Five of Maxwell’s Papers

Five of Maxwell’s Papers

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Five of Maxwell's Papers is a classic collection of physics papers by James Clerk Maxwell. Contents: On the unequal sensibility of the Foramen Centrale to light of different colours -- On the theory of compound colours with reference to mixtures of blue and yellow light -- On an instrument to illustrate Poinsot's theory of rotation -- Address to the Mathematical and Physical Sections of the British Association -- Introductory lecture on experimental physics. James Clerk Maxwell FRS FRSE (13 June 1831 – 5 November 1879) was a Scottish scientist in the field of mathematical physics. His most notable achievement was to formulate the classical theory of electromagnetic radiation, bringing together for the first time electricity, magnetism, and light as different manifestations of the same phenomenon. Maxwell's equations for electromagnetism have been called the "second great unification in physics" after the first one realised by Isaac Newton. With the publication of "A Dynamical Theory of the Electromagnetic Field" in 1865, Maxwell demonstrated that electric and magnetic fields travel through space as waves moving at the speed of light. Maxwell proposed that light is an undulation in the same medium that is the cause of electric and magnetic phenomena. The unification of light and electrical phenomena led to the prediction of the existence of radio waves. Maxwell helped develop the Maxwell–Boltzmann distribution, a statistical means of describing aspects of the kinetic theory of gases. He is also known for presenting the first durable colour photograph in 1861 and for his foundational work on analysing the rigidity of rod-and-joint frameworks (trusses) like those in many bridges. His discoveries helped usher in the era of modern physics, laying the foundation for such fields as special relativity and quantum mechanics. Many physicists regard Maxwell as the 19th-century scientist having the greatest influence on 20th-century physics. His contributions to the science are considered by many to be of the same magnitude as those of Isaac Newton and Albert Einstein. In the millennium poll – a survey of the 100 most prominent physicists – Maxwell was voted the third greatest physicist of all time, behind only Newton and Einstein.[8] On the centenary of Maxwell's birthday, Einstein described Maxwell's work as the "most profound and the most fruitful that physics has experienced since the time of Newton. James Clerk Maxwell was born on 13 June 1831 at 14 India Street, Edinburgh, to John Clerk Maxwell of Middlebie, an advocate, and Frances Cay daughter of Robert Hodshon Cay and sister of John Cay. (His birthplace now houses a museum operated by the James Clerk Maxwell Foundation.) His father was a man of comfortable means of the Clerk family of Penicuik, holders of the baronetcy of Clerk of Penicuik. His father's brother was the 6th Baronet. He had been born "John Clerk", adding the surname Maxwell to his own after he inherited (as an infant in 1793) the Middlebie country estate near Corsock, Kirkcudbrightshire, from connections to the Maxwell family, themselves members of the peerage. James was a first cousin of both the artist Jemima Blackburn (the daughter of his father's sister) and the civil engineer William Dyce Cay (the son of his mother's brother). Cay and Maxwell were close friends and Cay acted as his best man when Maxwell married. Maxwell's parents met and married when they were well into their thirties; his mother was nearly 40 when he was born. They had had one earlier child, a daughter named Elizabeth, who died in infancy.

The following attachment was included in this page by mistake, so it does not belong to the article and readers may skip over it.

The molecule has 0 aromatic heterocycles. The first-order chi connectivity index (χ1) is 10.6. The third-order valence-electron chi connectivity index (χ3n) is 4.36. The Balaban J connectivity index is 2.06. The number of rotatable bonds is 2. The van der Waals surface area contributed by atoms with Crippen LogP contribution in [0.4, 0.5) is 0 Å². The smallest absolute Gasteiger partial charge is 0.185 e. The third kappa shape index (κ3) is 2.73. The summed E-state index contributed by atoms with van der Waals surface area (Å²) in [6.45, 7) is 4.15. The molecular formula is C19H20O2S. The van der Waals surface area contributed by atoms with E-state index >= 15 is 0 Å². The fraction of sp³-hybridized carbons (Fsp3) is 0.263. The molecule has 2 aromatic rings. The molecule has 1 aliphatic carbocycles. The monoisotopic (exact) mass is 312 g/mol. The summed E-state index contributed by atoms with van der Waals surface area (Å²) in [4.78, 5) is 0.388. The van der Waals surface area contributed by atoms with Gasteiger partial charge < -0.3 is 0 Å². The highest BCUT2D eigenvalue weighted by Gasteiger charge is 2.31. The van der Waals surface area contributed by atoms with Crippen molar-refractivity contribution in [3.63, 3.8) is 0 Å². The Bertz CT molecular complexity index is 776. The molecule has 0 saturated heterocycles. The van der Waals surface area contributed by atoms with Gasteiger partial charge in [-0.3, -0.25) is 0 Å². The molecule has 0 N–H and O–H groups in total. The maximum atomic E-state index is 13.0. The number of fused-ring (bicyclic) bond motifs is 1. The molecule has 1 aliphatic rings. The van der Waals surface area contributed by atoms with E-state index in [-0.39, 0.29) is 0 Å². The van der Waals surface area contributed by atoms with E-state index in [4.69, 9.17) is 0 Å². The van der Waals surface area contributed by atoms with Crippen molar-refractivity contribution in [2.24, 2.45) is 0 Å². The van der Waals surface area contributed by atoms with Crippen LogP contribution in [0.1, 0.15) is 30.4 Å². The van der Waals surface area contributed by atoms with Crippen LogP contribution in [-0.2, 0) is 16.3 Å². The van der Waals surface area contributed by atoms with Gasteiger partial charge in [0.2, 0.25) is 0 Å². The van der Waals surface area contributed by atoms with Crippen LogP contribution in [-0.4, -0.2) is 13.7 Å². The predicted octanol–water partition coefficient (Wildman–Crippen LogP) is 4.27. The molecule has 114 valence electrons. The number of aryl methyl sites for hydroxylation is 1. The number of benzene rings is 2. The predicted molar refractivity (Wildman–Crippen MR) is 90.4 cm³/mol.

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Publication date
October 15, 2018
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